The American public is gradually embracing same-sex marriage, according to a new Washington Post/ABC poll that finds support for gay marriage reaching a new peak and opposition to same-sex marriage dropping to a new low.

A majority of Americans, 53 percent, think people of the same sex should be allowed to marry, while 39 percent of people surveyed said that same-sex marriage should not be legal. That marks a swift reversal from less than a decade ago, when a clear majority of respondents to a Washington Post/ABC poll rejected gay marriage.

When President Obama publicly declared his support for same-sex marriage earlier this month, he cited his personal interactions with same-sex couples in healthy relationships and his daughters' easy acceptance of gay unions. He also spoke about a new generation of Americans that is more open to the idea, with college Republicans on campuses he visits stridently questioning his stances on some issues but making it very clear that when it comes to same-sex equality or, you know -- sexual orientation -- that they believe in equality, the president said.

The point is that more exposure to same-sex couples seems to be directly correlated to rising support for same-sex marriage, and the Washington Post/ABC news poll found that 71 percent of Americans have a friend, family member or acquaintance who is openly gay, up from 59 percent in 1998.

Since Obama made his announcement, political prognosticators have been trying to divine how voters might react in November: Despite polls such as this one reflecting increased backing for same-sex marriage, many religious Americans and minorities remain opposed. As recently as 2004, the issue was divisive and volatile enough that President Bush was able to build a winning coalition of voters in part by capitalizing on people mobilized by their distaste for same-sex marriage.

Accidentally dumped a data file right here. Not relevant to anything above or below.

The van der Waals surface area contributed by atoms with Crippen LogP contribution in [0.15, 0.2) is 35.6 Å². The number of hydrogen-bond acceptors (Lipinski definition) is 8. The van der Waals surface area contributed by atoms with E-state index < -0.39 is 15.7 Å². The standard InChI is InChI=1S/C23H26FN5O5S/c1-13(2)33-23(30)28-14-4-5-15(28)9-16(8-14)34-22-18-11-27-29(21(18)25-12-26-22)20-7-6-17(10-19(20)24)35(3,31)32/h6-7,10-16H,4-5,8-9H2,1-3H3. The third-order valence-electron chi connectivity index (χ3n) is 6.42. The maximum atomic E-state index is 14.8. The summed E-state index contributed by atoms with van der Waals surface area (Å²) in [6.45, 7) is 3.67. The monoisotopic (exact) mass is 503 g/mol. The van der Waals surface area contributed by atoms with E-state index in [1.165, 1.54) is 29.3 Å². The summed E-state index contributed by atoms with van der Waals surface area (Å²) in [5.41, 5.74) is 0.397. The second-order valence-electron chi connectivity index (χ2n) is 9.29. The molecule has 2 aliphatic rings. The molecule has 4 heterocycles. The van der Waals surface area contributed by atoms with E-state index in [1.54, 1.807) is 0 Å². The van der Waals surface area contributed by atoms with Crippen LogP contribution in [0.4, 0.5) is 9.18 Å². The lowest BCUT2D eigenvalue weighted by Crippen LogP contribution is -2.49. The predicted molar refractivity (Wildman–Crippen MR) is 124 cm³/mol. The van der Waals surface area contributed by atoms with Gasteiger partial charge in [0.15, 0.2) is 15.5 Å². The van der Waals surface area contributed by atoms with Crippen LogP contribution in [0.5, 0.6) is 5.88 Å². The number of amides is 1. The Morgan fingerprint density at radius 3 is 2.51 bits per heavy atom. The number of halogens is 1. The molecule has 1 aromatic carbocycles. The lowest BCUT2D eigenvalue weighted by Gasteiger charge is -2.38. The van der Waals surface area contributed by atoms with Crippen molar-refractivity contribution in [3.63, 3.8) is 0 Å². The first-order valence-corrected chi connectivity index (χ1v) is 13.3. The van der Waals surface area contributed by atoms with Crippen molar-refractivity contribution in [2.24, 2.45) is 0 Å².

But President Obama's announcement may have little effect in swaying crucial independent voters. 55 percent of respondents to the poll said same-sex marriage was not a major factor in their choice of a presidential candidate, and those who said it was an important factor essentially canceled each other out, with 20 percent saying it made them more likely  to back Obama and 23 percent saying the opposite.

A new NBC News/Wall Street Journal poll affirmed that same-sex marriage is unlikely to be a decisive factor in the presidential election. 62 percent of Americans said a candidate's position on same-sex marriage would not change their vote, while those who said Obama's backing of gay marriage would make them much more likely or somewhat more likely to vote for the president -- 17 percent -- were statistically equal to the 20 percent who said it would make them more likely to vote for Mitt Romney (Romney, the presumptive Republican nominee, opposes same-sex marriage and has said he favors a constitutional amendment banning it).

Despite the excitement attending Obama's declaration of support for gay marriage, marriage law is largely the province of state governments -- it is state legislatures, not Congress, that vote to extend or deny legal recognition to same-sex couples. While Washington, New York and Maryland recently legalized same-sex marriage, 38 states have laws or constitutional amendments defining marriage as being strictly between a man and a woman. Same-sex marriage is legal in eight states and the District of Columbia.

The NBC News/Wall Street Journal poll found support for altering that status quo. 54 percent of respondents said they would favor a law in their state legalizing same-sex marriage, easily eclipsing the 40 percent who rejected the idea.